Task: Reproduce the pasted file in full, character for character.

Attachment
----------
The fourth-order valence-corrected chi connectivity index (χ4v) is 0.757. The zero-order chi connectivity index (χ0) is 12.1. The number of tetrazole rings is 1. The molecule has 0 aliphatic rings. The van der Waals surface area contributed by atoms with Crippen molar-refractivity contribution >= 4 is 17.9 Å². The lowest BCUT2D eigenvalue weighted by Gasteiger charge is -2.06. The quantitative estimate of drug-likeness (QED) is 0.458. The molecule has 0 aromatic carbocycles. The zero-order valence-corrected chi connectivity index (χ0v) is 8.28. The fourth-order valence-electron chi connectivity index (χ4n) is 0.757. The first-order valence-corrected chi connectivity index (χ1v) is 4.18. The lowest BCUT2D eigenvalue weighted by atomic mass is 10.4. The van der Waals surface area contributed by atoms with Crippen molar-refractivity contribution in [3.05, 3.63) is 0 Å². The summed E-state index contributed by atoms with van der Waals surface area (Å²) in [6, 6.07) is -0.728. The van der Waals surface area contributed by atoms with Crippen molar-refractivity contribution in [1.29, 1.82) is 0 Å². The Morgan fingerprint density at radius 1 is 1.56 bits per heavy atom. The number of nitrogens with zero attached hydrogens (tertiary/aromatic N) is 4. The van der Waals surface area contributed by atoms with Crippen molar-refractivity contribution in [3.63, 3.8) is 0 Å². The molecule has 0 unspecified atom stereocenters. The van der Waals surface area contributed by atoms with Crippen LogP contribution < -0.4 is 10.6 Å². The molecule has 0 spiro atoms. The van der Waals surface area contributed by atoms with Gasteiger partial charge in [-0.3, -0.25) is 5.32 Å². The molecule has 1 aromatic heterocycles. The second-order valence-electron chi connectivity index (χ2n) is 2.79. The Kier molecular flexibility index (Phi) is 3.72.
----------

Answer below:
The fourth-order valence-corrected chi connectivity index (χ4v) is 0.757. The zero-order chi connectivity index (χ0) is 12.1. The number of tetrazole rings is 1. The molecule has 0 aliphatic rings. The van der Waals surface area contributed by atoms with Crippen molar-refractivity contribution >= 4 is 17.9 Å². The lowest BCUT2D eigenvalue weighted by Gasteiger charge is -2.06. The quantitative estimate of drug-likeness (QED) is 0.458. The molecule has 0 aromatic carbocycles. The zero-order valence-corrected chi connectivity index (χ0v) is 8.28. The fourth-order valence-electron chi connectivity index (χ4n) is 0.757. The first-order valence-corrected chi connectivity index (χ1v) is 4.18. The lowest BCUT2D eigenvalue weighted by atomic mass is 10.4. The van der Waals surface area contributed by atoms with Crippen molar-refractivity contribution in [3.05, 3.63) is 0 Å². The summed E-state index contributed by atoms with van der Waals surface area (Å²) in [6, 6.07) is -0.728. The van der Waals surface area contributed by atoms with Crippen molar-refractivity contribution in [1.29, 1.82) is 0 Å². The Morgan fingerprint density at radius 1 is 1.56 bits per heavy atom. The number of nitrogens with zero attached hydrogens (tertiary/aromatic N) is 4. The van der Waals surface area contributed by atoms with Crippen molar-refractivity contribution in [3.63, 3.8) is 0 Å². The molecule has 0 unspecified atom stereocenters. The van der Waals surface area contributed by atoms with Crippen LogP contribution < -0.4 is 10.6 Å². The molecule has 0 spiro atoms. The van der Waals surface area contributed by atoms with Gasteiger partial charge in [-0.3, -0.25) is 5.32 Å². The molecule has 1 aromatic heterocycles. The second-order valence-electron chi connectivity index (χ2n) is 2.79. The Kier molecular flexibility index (Phi) is 3.72.